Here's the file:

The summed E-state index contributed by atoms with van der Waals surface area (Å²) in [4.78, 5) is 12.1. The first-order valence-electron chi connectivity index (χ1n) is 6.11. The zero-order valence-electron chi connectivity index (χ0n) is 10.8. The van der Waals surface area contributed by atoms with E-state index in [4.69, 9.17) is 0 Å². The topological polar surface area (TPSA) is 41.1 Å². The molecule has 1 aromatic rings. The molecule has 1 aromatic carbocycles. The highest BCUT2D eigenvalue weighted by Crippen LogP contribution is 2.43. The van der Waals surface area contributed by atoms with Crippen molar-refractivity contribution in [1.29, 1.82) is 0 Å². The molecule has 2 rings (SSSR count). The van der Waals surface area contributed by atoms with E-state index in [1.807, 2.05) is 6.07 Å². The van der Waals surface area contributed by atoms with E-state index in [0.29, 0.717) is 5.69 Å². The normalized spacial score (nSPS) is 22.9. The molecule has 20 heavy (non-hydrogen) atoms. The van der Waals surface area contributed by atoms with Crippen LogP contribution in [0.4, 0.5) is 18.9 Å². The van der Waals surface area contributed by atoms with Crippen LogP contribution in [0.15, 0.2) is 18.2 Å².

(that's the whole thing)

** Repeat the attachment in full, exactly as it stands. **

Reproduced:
The summed E-state index contributed by atoms with van der Waals surface area (Å²) in [4.78, 5) is 12.1. The first-order valence-electron chi connectivity index (χ1n) is 6.11. The zero-order valence-electron chi connectivity index (χ0n) is 10.8. The van der Waals surface area contributed by atoms with E-state index in [4.69, 9.17) is 0 Å². The topological polar surface area (TPSA) is 41.1 Å². The molecule has 1 aromatic rings. The molecule has 1 aromatic carbocycles. The highest BCUT2D eigenvalue weighted by Crippen LogP contribution is 2.43. The van der Waals surface area contributed by atoms with Crippen molar-refractivity contribution in [1.29, 1.82) is 0 Å². The molecule has 2 rings (SSSR count). The van der Waals surface area contributed by atoms with E-state index in [1.807, 2.05) is 6.07 Å². The van der Waals surface area contributed by atoms with E-state index in [0.29, 0.717) is 5.69 Å². The normalized spacial score (nSPS) is 22.9. The molecule has 20 heavy (non-hydrogen) atoms. The van der Waals surface area contributed by atoms with Crippen LogP contribution in [0.4, 0.5) is 18.9 Å². The van der Waals surface area contributed by atoms with Crippen LogP contribution in [0.15, 0.2) is 18.2 Å².